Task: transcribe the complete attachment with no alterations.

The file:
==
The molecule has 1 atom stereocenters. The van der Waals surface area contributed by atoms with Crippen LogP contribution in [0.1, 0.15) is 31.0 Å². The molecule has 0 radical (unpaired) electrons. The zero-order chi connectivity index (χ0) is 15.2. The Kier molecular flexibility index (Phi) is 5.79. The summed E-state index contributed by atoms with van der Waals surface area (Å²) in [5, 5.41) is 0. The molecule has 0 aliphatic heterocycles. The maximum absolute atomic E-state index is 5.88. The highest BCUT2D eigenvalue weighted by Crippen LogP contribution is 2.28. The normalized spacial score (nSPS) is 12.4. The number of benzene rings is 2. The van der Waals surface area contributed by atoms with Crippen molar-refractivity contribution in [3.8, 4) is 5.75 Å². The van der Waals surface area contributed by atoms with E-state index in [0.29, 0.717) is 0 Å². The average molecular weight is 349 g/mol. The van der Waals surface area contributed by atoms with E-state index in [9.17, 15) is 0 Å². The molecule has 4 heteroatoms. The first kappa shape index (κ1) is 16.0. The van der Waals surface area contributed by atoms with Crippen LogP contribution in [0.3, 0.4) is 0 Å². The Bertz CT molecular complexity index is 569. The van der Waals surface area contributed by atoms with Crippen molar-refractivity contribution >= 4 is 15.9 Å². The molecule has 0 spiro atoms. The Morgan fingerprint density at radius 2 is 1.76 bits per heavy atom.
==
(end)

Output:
The molecule has 1 atom stereocenters. The van der Waals surface area contributed by atoms with Crippen LogP contribution in [0.1, 0.15) is 31.0 Å². The molecule has 0 radical (unpaired) electrons. The zero-order chi connectivity index (χ0) is 15.2. The Kier molecular flexibility index (Phi) is 5.79. The summed E-state index contributed by atoms with van der Waals surface area (Å²) in [5, 5.41) is 0. The molecule has 0 aliphatic heterocycles. The maximum absolute atomic E-state index is 5.88. The highest BCUT2D eigenvalue weighted by Crippen LogP contribution is 2.28. The normalized spacial score (nSPS) is 12.4. The number of benzene rings is 2. The van der Waals surface area contributed by atoms with Crippen molar-refractivity contribution in [3.8, 4) is 5.75 Å². The van der Waals surface area contributed by atoms with E-state index in [0.29, 0.717) is 0 Å². The average molecular weight is 349 g/mol. The van der Waals surface area contributed by atoms with E-state index in [9.17, 15) is 0 Å². The molecule has 4 heteroatoms. The first kappa shape index (κ1) is 16.0. The van der Waals surface area contributed by atoms with Crippen LogP contribution in [0.3, 0.4) is 0 Å². The Bertz CT molecular complexity index is 569. The van der Waals surface area contributed by atoms with Crippen molar-refractivity contribution >= 4 is 15.9 Å². The molecule has 0 spiro atoms. The Morgan fingerprint density at radius 2 is 1.76 bits per heavy atom.